REBusinessOnline

Multifamily Specialists Remain Optimistic, Predict a Return to Normalcy in 2021

Earlier this month, New York City-based Axonic Properties LLC sold Visions at Willow Pond to Miami-based Bar Invest Group for $56.2 million. Totaling 300 units, the multifamily community is located in West Palm Beach, Florida.

NEW YORK CITY — While the COVID-19 pandemic has certainly had a major influence on the commercial real estate industry, brokers and mortgage bankers say the initial concerns about a collapse in the multifamily sector were overestimated.

That’s according to Berkadia’s 2020 Mid-Year Powerhouse Poll, which collected insights from nearly 150 investment sales brokers and mortgage bankers across 60 offices of the New York City-based brokerage, banking and loan-servicing firm.

Despite the early concerns at the outset of the pandemic, 55 percent of respondents said that current market activity is better than expected compared to how they initially thought COVID-19 would impact the industry overall. Thirty-four percent say the current market is in line with their expectations.

“COVID-19 continues to have a profound impact on our economy,” says Ernie Katai, executive vice president and head of production at Berkadia. “While no industry is immune, we have been buoyed by the resiliency of commercial real estate, including steady rent collections and continued deal activity.”

While investment sales transaction volume is lower than pre-pandemic projections for the year, 69 percent of respondents are confident that capital conditions will return to normal in 2021.

Residents, meanwhile, are largely still paying their rent. The National Multifamily Housing Council’s Rent Payment Tracker found 86.9 percent of apartment households made a full or partial rent payment by Aug. 13 in its weekly survey of 11.4 million professionally managed units.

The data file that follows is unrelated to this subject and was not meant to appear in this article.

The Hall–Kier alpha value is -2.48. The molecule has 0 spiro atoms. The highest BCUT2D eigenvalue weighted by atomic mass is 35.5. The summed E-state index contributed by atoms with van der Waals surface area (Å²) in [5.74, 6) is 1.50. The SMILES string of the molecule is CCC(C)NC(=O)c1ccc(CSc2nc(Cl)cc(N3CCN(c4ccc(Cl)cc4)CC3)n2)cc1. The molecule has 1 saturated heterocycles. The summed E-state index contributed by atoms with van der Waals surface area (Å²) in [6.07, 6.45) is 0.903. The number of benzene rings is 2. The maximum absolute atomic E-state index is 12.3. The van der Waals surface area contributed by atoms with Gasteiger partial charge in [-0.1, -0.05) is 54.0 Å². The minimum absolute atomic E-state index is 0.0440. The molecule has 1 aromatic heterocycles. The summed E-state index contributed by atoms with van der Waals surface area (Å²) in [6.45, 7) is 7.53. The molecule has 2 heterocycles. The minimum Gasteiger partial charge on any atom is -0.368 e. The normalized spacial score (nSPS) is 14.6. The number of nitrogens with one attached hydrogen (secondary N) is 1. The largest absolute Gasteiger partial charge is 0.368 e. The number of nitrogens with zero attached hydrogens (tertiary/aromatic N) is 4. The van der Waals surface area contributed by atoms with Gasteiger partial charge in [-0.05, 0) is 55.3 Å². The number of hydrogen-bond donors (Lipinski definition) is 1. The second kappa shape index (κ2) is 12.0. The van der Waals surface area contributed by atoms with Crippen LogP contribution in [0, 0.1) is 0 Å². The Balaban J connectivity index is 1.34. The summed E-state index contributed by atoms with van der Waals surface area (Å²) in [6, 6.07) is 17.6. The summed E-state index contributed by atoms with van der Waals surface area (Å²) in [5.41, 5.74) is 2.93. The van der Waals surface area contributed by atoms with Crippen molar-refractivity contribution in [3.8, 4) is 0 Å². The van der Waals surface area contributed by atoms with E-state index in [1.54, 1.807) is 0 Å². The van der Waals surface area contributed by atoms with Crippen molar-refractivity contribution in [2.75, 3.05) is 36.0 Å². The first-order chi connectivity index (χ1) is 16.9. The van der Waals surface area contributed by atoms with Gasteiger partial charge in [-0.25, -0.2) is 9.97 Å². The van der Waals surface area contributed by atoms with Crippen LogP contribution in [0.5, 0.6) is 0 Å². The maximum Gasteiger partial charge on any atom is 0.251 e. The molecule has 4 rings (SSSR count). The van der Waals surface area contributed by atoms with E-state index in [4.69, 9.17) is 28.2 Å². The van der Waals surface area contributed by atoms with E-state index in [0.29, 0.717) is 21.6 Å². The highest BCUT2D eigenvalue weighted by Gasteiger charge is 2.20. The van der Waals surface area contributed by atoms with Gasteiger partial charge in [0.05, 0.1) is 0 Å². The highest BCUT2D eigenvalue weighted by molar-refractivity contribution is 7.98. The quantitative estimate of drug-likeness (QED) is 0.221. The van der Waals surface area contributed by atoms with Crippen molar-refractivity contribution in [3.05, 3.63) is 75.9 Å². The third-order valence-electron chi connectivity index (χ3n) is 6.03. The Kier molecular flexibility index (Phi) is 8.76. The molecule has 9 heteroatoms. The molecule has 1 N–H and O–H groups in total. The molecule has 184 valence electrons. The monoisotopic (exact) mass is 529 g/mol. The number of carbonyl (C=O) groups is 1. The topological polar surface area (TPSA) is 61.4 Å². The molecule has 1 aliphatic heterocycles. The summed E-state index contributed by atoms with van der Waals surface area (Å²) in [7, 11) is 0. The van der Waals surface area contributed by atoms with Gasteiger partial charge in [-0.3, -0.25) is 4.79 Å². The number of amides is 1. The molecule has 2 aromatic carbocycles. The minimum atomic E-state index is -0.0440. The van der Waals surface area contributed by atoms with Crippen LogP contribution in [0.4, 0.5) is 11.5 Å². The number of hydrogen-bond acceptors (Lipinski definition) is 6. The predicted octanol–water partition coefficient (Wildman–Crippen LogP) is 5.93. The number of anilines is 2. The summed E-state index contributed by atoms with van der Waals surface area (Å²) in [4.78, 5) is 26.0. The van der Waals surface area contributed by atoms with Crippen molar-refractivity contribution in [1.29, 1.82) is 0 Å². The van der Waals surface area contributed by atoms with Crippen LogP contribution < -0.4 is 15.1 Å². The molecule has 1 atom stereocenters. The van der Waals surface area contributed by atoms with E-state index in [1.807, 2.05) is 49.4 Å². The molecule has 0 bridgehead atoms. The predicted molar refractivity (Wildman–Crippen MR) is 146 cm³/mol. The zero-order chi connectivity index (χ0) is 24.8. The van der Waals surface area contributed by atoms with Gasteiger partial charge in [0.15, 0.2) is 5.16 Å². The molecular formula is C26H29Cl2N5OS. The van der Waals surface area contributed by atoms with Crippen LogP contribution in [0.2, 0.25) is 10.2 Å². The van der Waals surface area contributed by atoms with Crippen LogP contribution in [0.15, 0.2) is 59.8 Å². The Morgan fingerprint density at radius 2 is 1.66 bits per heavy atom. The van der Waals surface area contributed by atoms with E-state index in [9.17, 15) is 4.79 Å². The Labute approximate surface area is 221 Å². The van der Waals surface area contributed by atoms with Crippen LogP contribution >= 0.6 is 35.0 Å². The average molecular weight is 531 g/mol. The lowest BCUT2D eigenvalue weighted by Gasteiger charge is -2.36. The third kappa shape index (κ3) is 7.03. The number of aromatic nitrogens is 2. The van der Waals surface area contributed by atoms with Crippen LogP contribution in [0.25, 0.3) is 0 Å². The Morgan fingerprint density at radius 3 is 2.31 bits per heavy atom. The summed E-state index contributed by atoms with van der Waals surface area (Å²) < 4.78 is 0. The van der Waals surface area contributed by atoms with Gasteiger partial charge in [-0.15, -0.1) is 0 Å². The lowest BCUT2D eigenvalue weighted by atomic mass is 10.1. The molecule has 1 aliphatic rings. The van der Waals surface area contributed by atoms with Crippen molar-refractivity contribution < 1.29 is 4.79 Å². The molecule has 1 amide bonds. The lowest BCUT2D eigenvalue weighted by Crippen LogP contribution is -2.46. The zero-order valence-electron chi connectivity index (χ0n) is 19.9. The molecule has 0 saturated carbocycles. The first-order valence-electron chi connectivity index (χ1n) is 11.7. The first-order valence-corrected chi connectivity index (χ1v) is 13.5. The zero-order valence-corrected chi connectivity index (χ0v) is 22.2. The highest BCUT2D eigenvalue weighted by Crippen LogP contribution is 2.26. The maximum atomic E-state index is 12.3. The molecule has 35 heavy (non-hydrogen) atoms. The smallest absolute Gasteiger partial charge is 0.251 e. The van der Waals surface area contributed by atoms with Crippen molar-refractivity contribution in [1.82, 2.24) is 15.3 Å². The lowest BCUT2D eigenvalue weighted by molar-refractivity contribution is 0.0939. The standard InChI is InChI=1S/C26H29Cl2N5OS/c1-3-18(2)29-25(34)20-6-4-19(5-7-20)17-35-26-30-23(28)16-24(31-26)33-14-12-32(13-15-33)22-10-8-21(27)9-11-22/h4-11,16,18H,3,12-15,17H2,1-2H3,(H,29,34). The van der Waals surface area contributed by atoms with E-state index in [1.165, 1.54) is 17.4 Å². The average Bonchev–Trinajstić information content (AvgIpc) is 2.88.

Focus on affordable housing

The economic impacts of the pandemic have caused investors to give greater consideration to property types that are expected to weather the storm better than others. When asked to rank housing types based on their ability to maintain success through a prolonged economic slowdown, respondents noted Class B (85 percent), true affordable (81 percent) and Class A housing (69 percent).

The recession caused by the pandemic sheds more light on the ongoing need for affordable housing throughout the country. As a result, investor interest in multifamily properties specifically targeting low-income residents continues to rise. Eighty-one percent of Berkadia professionals agree that investors will be more interested in affordable housing properties than before.

“Housing instability has been exacerbated by the economic downturn and increased unemployment, but a renewed focus on affordable housing could be a silver lining of this challenging time,” says Katai. “This pandemic has demonstrated how vital safe, reliable housing is for the stability and well-being of our communities.”

When asked to identify three potential solutions for the affordable housing crisis, respondents focused on modifying tax credit policy (76 percent); local and state government intervention (61 percent); and regulatory changes for Fannie Mae, Freddie Mac and HUD (43 percent).

The 2020 Mid-Year Powerhouse Poll data was collected in an online survey conducted internally by Berkadia through SurveyMonkey in July 2020. The sample was based among Berkadia’s 60 offices throughout the U.S., consisting of 46 investment sales brokers and 97 mortgage bankers, totaling 143 overall respondents.

— Jeff Shaw

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